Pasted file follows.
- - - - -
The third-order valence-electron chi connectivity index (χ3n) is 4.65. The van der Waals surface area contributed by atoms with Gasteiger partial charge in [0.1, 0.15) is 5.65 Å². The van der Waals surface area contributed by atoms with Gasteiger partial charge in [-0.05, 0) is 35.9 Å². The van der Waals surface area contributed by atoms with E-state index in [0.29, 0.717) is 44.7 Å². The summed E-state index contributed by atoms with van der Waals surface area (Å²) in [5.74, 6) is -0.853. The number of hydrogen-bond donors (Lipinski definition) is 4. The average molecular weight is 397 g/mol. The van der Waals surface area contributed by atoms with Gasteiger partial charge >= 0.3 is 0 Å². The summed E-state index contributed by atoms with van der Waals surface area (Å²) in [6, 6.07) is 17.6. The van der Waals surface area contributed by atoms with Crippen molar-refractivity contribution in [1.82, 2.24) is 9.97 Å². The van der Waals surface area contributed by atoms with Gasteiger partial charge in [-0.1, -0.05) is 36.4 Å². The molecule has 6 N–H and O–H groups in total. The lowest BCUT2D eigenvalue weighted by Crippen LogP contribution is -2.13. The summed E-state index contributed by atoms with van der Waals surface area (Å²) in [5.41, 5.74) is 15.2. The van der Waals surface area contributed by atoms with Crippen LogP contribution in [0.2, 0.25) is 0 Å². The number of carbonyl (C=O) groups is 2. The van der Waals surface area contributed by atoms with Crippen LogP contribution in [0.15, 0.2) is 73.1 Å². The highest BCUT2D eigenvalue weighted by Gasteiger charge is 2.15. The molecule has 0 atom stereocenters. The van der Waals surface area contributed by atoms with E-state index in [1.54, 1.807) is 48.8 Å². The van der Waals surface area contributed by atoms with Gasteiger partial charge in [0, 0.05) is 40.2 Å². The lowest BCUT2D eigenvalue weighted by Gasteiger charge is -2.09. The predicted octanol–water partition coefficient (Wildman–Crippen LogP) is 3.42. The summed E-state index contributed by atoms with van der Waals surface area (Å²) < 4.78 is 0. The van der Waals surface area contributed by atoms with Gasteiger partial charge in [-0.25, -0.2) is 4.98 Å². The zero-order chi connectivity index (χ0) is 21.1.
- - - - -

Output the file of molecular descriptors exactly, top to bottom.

The third-order valence-electron chi connectivity index (χ3n) is 4.65. The van der Waals surface area contributed by atoms with Gasteiger partial charge in [0.1, 0.15) is 5.65 Å². The van der Waals surface area contributed by atoms with Gasteiger partial charge in [-0.05, 0) is 35.9 Å². The van der Waals surface area contributed by atoms with E-state index in [0.29, 0.717) is 44.7 Å². The summed E-state index contributed by atoms with van der Waals surface area (Å²) in [5.74, 6) is -0.853. The number of hydrogen-bond donors (Lipinski definition) is 4. The average molecular weight is 397 g/mol. The van der Waals surface area contributed by atoms with Gasteiger partial charge >= 0.3 is 0 Å². The summed E-state index contributed by atoms with van der Waals surface area (Å²) in [6, 6.07) is 17.6. The van der Waals surface area contributed by atoms with Crippen molar-refractivity contribution in [1.82, 2.24) is 9.97 Å². The van der Waals surface area contributed by atoms with Gasteiger partial charge in [-0.1, -0.05) is 36.4 Å². The molecule has 6 N–H and O–H groups in total. The lowest BCUT2D eigenvalue weighted by Crippen LogP contribution is -2.13. The summed E-state index contributed by atoms with van der Waals surface area (Å²) in [5.41, 5.74) is 15.2. The van der Waals surface area contributed by atoms with Crippen LogP contribution in [0.2, 0.25) is 0 Å². The number of carbonyl (C=O) groups is 2. The van der Waals surface area contributed by atoms with Crippen LogP contribution in [0.15, 0.2) is 73.1 Å². The highest BCUT2D eigenvalue weighted by Gasteiger charge is 2.15. The molecule has 0 atom stereocenters. The van der Waals surface area contributed by atoms with E-state index in [1.54, 1.807) is 48.8 Å². The van der Waals surface area contributed by atoms with Gasteiger partial charge in [0, 0.05) is 40.2 Å². The lowest BCUT2D eigenvalue weighted by Gasteiger charge is -2.09. The predicted octanol–water partition coefficient (Wildman–Crippen LogP) is 3.42. The summed E-state index contributed by atoms with van der Waals surface area (Å²) < 4.78 is 0. The van der Waals surface area contributed by atoms with Gasteiger partial charge in [-0.25, -0.2) is 4.98 Å². The zero-order chi connectivity index (χ0) is 21.1.